2. Green Tea/EGCG – Green tea polyphenols increase NGF-induced nerve growth. Among the polyphenols present in green tea, only EGCG significantly enhanced NGF-induced neuronal growth [70, 71].
  3. Milk Thistle – Enhanced NGF-induced nerve growth and prolonged their survival in the lab [72].
  4. DHA – Increases NGF-induced neuronal growth [73, 74].
  5. Vitamin A – Increases NGF receptors and sensitizes cells to the effects of NGF [75].
  6. Alcohol – Increases NGF-induced neuronal growth [73].
  7. Phosphatidylserine – Protects receptors. PS helps older rats retain more quality neurons and a higher density of NGF receptors [76].
  8. Gotu Kola (Centella asiatica) – Caused a marked increase in neurite outgrowth in the presence of NGF [77]. 
  9. Alpha-GPC (choline alfoscerate) – May increase the expression of NGF receptors in the brain [78].
  10. Acetyl-L-carnitine arginate is a patented form of carnitine that stimulates the outgrowth of neurons in the brain. Studies show that ALCA stimulates the growth of neurites by 19.5%, which is almost four times better than acetyl-L-carnitine.
  11. Uridine + Choline + DHA – Feeding omega-3s (DHA or EPA) to gerbils eating a choline-rich diet improved the nerve membranes, especially when also given with a dietary source of uridine [79]. This combination significantly improved performance, implying better brain function [8081].
    • Uridine converts to a form of choline called GDP-choline when it enters the brain [82].
    • Uridine Monophosphate is the compound used in brain research studies. It is a major component of RNA, which is rich in foods such as organ meats, brewer’s yeast, tomatoes, and broccoli. When these foods are digested, uridine is released from RNA and is absorbed in the gut.
  12. Forskolin – Further increases NGF [83].
  13. Genistein – Enhanced the NGF-induced nerve growth in rat cells [84].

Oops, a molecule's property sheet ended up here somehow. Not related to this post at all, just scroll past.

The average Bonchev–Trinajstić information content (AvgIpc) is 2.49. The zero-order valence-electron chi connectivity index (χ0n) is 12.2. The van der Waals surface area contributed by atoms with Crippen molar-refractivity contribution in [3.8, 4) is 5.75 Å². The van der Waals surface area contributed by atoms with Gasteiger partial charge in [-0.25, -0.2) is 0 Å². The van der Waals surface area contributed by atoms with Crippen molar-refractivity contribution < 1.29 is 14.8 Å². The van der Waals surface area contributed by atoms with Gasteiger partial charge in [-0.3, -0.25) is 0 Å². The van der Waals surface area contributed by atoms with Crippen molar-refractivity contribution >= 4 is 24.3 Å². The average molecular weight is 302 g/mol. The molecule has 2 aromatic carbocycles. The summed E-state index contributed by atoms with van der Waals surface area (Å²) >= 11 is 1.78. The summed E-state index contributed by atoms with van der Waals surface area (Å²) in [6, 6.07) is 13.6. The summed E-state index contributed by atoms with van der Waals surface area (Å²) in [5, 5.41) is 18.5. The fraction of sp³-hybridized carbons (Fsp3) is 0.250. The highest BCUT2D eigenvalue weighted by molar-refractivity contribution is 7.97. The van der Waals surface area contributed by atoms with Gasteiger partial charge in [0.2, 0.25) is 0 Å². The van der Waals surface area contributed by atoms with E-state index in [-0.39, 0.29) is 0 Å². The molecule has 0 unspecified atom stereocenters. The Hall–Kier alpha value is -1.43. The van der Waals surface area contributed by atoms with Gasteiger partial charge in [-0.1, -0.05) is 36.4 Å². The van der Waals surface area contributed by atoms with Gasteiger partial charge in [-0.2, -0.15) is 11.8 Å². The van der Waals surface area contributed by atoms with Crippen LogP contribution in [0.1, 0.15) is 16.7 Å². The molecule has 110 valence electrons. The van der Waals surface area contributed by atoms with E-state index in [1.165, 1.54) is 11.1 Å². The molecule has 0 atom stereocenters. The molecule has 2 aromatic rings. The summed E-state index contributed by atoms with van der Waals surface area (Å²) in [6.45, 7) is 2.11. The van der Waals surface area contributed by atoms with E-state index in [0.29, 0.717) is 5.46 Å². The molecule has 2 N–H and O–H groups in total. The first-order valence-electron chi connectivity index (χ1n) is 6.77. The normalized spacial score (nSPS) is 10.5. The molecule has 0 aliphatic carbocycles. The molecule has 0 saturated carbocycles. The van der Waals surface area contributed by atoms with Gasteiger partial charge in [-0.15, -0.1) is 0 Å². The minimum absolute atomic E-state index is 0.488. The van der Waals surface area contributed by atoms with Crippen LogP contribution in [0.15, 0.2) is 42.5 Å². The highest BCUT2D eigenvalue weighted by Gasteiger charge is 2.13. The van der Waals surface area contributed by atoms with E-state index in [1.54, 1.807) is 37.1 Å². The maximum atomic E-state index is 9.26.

14. Nardosinone (from Chinese spikenard) Greatly enhances NGF-induced nerve growth [85, 86].
  15. 4-O-methylhonokiol – A compound from Magnolia officinalis, it promotes the release of NGF and increases nerve growth [87].



This SNP changes an amino acid in the NGF gene and therefore affects its function (G=Ala, A=Val).

A-allele carriers are at increased susceptibility to anxiety by its association with low vagal activity [88].

  • In females, GG had higher levels of anxiety than AG or AA [89].
  • In males, GG had lower levels of anxiety than AG or AA [89].

Vagal activity impacts heart rate variability scores:

  • In men, GG had a higher heart rate variability (high-frequency power and RMSSD) [88].
  • In women, GG had a nonsignificantly lower heart rate variability [88].

Nerve growth factor (NGF) plays a role in the functioning of the basal forebrain cholinergic neurons, which are involved in attentional systems, and are impaired in Alzheimer’s Disease.

  • The G allele was significantly more common in people with ADHD (P=.05) [90].
  • The “A” allele was associated with a 1.47X increased risk of Alzheimer’s [91].


The T allele is associated with schizophrenia, which is associated with decreased blood levels of these Nerve Growth Factor [16].

Although C is the common allele, it increases the risk of Alzheimer’s in people with a family history [92].


This SNP is associated with affective disorders such as depression or bipolar in women (doesn’t specify allele) [93].


G or the less common allele might be protective against developing schizophrenia [16].

Check out SelfDecode to see if you have these SNPs.